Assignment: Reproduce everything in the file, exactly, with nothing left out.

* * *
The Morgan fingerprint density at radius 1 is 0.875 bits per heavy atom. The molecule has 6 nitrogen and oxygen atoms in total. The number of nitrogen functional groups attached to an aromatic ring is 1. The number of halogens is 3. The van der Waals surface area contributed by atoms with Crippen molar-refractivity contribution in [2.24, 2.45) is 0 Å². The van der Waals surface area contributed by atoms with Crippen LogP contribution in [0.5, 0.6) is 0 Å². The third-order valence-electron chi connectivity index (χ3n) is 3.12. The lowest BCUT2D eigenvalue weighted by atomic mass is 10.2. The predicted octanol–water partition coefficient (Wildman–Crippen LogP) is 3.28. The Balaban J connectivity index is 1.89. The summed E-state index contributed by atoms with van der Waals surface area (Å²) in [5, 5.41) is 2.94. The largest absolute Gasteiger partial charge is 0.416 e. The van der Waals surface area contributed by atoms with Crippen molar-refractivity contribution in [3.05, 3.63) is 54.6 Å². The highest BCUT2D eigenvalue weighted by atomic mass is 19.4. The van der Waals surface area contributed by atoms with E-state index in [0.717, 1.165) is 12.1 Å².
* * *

The Morgan fingerprint density at radius 1 is 0.875 bits per heavy atom. The molecule has 6 nitrogen and oxygen atoms in total. The number of nitrogen functional groups attached to an aromatic ring is 1. The number of halogens is 3. The van der Waals surface area contributed by atoms with Crippen molar-refractivity contribution in [2.24, 2.45) is 0 Å². The van der Waals surface area contributed by atoms with Crippen LogP contribution in [0.5, 0.6) is 0 Å². The third-order valence-electron chi connectivity index (χ3n) is 3.12. The lowest BCUT2D eigenvalue weighted by atomic mass is 10.2. The predicted octanol–water partition coefficient (Wildman–Crippen LogP) is 3.28. The Balaban J connectivity index is 1.89. The summed E-state index contributed by atoms with van der Waals surface area (Å²) in [5, 5.41) is 2.94. The largest absolute Gasteiger partial charge is 0.416 e. The van der Waals surface area contributed by atoms with Crippen molar-refractivity contribution in [3.05, 3.63) is 54.6 Å². The highest BCUT2D eigenvalue weighted by atomic mass is 19.4. The van der Waals surface area contributed by atoms with E-state index in [0.717, 1.165) is 12.1 Å².